Filtering by Category: "Field Mic"
Here is a short documentary of my history as an artist that connects the dots between my early collage work to my recent paintings and interest in field recordings and sound art.
Produced by Ani Pandit.
Featuring works by Scott Ashley at Hinge Gallery, fieldmic.com, collages, paintings and field recordings by Cole Pierce.
Able and I are honored to participate in an IFP salon/discussion series next week. We will be talking about Field Mic, our approach of curating content online, and sharing some our favorite finds. Please join us.
A comprehensive four-part workshop, the Producers’ Series addresses the challenges of producing a feature film. This intensive workshop is led by experienced producers and industry professionals, and combines classroom style instruction, panel discussions, case studies and screenings.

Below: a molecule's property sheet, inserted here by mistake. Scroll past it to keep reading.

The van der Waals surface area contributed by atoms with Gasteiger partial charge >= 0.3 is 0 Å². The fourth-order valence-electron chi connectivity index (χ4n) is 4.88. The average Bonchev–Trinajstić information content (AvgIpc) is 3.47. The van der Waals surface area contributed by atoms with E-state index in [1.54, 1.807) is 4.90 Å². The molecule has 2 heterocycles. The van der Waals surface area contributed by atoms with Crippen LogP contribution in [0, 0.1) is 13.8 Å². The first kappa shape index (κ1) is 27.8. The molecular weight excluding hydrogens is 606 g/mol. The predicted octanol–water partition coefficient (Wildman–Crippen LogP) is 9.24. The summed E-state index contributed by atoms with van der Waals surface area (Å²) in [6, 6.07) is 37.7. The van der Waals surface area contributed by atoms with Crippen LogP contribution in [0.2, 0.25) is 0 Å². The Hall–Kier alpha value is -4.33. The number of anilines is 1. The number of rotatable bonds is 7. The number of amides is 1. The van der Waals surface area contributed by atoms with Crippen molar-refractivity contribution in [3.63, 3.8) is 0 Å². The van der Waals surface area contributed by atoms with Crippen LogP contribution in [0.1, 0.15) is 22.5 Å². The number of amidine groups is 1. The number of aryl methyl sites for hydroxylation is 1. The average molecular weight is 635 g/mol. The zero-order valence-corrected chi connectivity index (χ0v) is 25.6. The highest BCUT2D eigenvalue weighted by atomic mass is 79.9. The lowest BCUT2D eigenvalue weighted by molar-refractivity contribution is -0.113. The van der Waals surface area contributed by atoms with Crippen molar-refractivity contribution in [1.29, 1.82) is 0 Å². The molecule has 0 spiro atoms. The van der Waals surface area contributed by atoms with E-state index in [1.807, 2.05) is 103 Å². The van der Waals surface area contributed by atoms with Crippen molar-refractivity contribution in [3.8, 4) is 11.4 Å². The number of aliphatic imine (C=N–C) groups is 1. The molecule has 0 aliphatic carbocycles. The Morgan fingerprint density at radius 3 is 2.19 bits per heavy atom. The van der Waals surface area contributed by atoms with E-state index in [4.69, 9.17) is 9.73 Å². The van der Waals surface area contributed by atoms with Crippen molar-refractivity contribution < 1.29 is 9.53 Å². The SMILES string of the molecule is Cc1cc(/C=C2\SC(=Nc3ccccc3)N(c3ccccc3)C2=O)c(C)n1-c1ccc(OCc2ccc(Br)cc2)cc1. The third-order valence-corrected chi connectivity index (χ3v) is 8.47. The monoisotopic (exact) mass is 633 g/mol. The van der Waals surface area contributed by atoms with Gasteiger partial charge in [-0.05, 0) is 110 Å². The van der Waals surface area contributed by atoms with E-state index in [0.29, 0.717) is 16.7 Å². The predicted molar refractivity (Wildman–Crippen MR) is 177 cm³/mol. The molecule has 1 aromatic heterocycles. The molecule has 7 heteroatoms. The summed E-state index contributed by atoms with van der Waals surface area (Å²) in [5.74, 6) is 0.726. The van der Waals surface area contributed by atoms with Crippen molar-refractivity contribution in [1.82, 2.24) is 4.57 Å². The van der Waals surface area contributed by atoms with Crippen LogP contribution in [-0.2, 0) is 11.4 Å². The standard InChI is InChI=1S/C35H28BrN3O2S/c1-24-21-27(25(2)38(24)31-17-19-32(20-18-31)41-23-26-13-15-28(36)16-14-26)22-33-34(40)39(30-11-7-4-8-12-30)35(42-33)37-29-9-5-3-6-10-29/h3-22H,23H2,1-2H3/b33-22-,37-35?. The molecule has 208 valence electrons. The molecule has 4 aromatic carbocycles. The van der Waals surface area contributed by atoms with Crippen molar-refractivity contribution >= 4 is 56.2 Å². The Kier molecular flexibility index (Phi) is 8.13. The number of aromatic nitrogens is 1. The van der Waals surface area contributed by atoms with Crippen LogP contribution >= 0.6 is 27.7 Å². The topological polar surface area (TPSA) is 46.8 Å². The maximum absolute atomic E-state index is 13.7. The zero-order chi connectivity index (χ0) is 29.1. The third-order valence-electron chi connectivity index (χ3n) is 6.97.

Chicago-based monolith Pitchfork has a profound influence on the gravitational field of the indie-rock universe, not to mention its own festival. But what about the little guys, who don’t pay attention to release cycles and aren’t driving the zeitgeist—the folks who don’t share the blogosphere’s obsession with being the first to cover the next new thing? Instead of slathering adjectives all over Best Coast seven-inches, Field Mic collects what it calls “sound from the field.” That means several posts a day that range from performances of music by little-known contemporary composers to video of oddball circuit-bent instruments and elaborate mechanical ensembles that play themselves, along with the occasional dude-and-guitar clip or actual music video. The blog is ecumenical in its tastes, though it leans a little toward the electroacoustic and ambient—and there are absolutely no reposts of clubby remixes of popular indie bands. Founded in April and curated by three far-flung editors—Chicago audiovisual artist Cole Pierce, Brooklyn-based New York Times blog specialist Jeremy Zilar (who also runs Silence Matters), and North Carolina collage artist and designer Able Parris—Field Mic doesn’t offer deep analysis, usually just a sentence or two of enthusiastic explanation. It’s heavy on reader submissions, and every page is charged with the thrill of someone with a brilliant new discovery he’s aching to pass along to the wider world.